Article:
Leona Serao, who was born in the U.S. but raised in the Democratic Republic of Congo, plans to begin her historic three-month journey in August, departing from New York City before stopping in 33 countries in 4 continents to accomplish the feat.
LEONA SERAO: My name is Leona Serao. I'm a 23-year-old commercial pilot, and this summer I'll be attempting to become the first Black and African woman to fly solo around the world.
There's only 5% of women who are commercial pilots, and Black women constitute of a mere of 0.09%, and that's something I want to help change.
MARQUISE FRANCIS: So just taking things a bit back, I know aviation is pretty much embedded in your family. Your father was a pilot. But when did you first take a liking to flying, and why?
LEONA SERAO: I decided to fly whenever my dad passed away. I never really knew that I wanted to fly, but I knew that I wanted to stay in the aviation field. So I was like, why not try to fly? So I applied to Embry-Riddle Aeronautical University where I found my true passion, which was flying.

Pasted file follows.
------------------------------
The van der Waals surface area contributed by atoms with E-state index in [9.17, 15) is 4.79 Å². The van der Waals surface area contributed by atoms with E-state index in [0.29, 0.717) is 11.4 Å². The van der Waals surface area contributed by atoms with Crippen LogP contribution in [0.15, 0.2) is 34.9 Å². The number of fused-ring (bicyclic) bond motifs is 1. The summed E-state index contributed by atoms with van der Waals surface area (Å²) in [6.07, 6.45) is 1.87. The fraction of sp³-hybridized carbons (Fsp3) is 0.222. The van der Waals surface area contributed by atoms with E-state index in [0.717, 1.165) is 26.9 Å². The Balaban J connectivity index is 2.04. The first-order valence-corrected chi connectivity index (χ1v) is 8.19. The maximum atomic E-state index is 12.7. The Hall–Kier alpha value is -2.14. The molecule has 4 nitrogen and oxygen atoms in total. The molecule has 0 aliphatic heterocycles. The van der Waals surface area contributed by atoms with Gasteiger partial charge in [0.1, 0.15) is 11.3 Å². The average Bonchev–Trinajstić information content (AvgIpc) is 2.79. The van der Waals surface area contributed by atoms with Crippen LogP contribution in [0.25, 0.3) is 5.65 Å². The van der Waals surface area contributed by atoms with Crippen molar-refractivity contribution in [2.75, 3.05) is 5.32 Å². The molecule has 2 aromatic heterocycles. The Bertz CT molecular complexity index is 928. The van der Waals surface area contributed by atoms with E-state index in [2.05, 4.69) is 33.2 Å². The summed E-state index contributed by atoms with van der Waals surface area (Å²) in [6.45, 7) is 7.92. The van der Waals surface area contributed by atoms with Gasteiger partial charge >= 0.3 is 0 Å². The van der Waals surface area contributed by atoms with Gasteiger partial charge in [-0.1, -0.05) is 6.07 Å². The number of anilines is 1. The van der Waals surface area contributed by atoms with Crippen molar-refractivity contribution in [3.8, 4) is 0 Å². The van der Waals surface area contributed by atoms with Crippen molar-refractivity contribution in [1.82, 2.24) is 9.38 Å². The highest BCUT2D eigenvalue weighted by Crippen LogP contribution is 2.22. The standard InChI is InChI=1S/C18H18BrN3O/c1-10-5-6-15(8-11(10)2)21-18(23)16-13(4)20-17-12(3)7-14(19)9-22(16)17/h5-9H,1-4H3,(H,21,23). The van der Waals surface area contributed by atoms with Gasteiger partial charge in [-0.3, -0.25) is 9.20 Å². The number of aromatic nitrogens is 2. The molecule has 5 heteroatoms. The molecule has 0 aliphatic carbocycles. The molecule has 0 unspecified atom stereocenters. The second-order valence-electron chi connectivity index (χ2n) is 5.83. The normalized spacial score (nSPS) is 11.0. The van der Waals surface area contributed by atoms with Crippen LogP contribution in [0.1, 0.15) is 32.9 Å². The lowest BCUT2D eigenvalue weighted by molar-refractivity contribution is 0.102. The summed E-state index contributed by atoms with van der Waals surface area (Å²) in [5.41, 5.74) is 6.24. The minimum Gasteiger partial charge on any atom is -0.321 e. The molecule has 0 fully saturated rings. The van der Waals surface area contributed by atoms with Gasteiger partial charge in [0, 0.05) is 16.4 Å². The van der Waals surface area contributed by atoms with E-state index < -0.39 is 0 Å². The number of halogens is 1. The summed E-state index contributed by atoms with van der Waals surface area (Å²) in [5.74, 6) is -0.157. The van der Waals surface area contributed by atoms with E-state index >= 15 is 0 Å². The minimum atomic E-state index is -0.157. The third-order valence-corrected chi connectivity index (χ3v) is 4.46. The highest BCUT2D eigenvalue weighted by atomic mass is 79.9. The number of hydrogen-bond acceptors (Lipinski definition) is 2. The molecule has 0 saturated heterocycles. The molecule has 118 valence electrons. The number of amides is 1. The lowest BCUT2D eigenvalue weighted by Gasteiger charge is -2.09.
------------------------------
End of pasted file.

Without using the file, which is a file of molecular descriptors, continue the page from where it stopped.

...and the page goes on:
MARQUISE FRANCIS: What does it mean for you to be one of so few Black female pilots?
LEONA SERAO: It means a lot to me. And it is a challenge because it's a male-dominated field, and us women didn't really get the opportunity to be-- like, we weren't pilots before. We couldn't even drive before. And in the aviation industry, it kind of stayed like that. And for Black people, as you know, we really struggled throughout, like, the times.
MARQUISE FRANCIS: So when you hear the names of Bessie Coleman, the first licensed Black female pilot in 1921 or Barrington Irving-- he was the first Black pilot to fly around the world solo in 2007, I believe. Like, what comes to mind when you hear those names?
LEONA SERAO: What comes to mind? They are a huge motivation for me. And if they've done it, I'm definitely capable of doing it as well.